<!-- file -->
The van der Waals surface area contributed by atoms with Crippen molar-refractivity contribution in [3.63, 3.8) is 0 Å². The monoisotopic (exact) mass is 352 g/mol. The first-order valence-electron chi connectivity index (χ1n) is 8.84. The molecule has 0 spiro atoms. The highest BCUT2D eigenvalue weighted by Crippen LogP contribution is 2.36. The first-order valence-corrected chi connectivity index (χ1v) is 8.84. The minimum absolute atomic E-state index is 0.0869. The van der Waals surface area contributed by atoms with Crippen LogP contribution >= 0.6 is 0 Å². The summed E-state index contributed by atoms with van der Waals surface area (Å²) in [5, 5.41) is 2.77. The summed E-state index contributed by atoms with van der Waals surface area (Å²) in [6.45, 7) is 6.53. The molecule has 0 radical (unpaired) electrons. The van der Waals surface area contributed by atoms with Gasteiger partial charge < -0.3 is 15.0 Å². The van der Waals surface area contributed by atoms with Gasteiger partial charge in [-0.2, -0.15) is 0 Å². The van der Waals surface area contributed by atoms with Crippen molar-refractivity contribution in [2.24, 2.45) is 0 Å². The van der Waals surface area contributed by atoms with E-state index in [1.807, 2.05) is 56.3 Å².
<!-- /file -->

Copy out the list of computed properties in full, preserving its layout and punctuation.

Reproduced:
The van der Waals surface area contributed by atoms with Crippen molar-refractivity contribution in [3.63, 3.8) is 0 Å². The monoisotopic (exact) mass is 352 g/mol. The first-order valence-electron chi connectivity index (χ1n) is 8.84. The molecule has 0 spiro atoms. The highest BCUT2D eigenvalue weighted by Crippen LogP contribution is 2.36. The first-order valence-corrected chi connectivity index (χ1v) is 8.84. The minimum absolute atomic E-state index is 0.0869. The van der Waals surface area contributed by atoms with Crippen LogP contribution >= 0.6 is 0 Å². The summed E-state index contributed by atoms with van der Waals surface area (Å²) in [5, 5.41) is 2.77. The summed E-state index contributed by atoms with van der Waals surface area (Å²) in [6.45, 7) is 6.53. The molecule has 0 radical (unpaired) electrons. The van der Waals surface area contributed by atoms with Gasteiger partial charge < -0.3 is 15.0 Å². The van der Waals surface area contributed by atoms with Gasteiger partial charge in [-0.2, -0.15) is 0 Å². The van der Waals surface area contributed by atoms with Crippen molar-refractivity contribution in [2.24, 2.45) is 0 Å². The van der Waals surface area contributed by atoms with E-state index in [1.807, 2.05) is 56.3 Å².